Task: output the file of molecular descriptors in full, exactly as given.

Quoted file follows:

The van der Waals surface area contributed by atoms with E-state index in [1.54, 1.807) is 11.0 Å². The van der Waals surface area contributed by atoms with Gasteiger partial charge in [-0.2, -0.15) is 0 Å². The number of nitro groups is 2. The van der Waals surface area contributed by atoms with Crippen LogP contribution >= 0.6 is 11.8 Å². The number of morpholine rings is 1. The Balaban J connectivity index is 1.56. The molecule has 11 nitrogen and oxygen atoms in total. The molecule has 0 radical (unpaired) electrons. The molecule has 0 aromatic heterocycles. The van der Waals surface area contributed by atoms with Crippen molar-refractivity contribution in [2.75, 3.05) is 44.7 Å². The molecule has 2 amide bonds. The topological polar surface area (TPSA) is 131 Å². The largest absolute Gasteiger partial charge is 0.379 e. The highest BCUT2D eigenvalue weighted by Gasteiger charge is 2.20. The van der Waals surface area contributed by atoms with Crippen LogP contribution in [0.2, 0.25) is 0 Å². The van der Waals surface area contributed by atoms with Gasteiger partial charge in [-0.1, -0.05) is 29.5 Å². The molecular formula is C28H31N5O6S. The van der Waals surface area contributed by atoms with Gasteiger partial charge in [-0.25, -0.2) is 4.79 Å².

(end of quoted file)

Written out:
The van der Waals surface area contributed by atoms with E-state index in [1.54, 1.807) is 11.0 Å². The van der Waals surface area contributed by atoms with Gasteiger partial charge in [-0.2, -0.15) is 0 Å². The number of nitro groups is 2. The van der Waals surface area contributed by atoms with Crippen LogP contribution >= 0.6 is 11.8 Å². The number of morpholine rings is 1. The Balaban J connectivity index is 1.56. The molecule has 11 nitrogen and oxygen atoms in total. The molecule has 0 radical (unpaired) electrons. The molecule has 0 aromatic heterocycles. The van der Waals surface area contributed by atoms with Crippen molar-refractivity contribution in [2.75, 3.05) is 44.7 Å². The molecule has 2 amide bonds. The topological polar surface area (TPSA) is 131 Å². The largest absolute Gasteiger partial charge is 0.379 e. The highest BCUT2D eigenvalue weighted by Gasteiger charge is 2.20. The van der Waals surface area contributed by atoms with Crippen LogP contribution in [0.2, 0.25) is 0 Å². The van der Waals surface area contributed by atoms with Gasteiger partial charge in [-0.1, -0.05) is 29.5 Å². The molecular formula is C28H31N5O6S. The van der Waals surface area contributed by atoms with Gasteiger partial charge in [-0.25, -0.2) is 4.79 Å².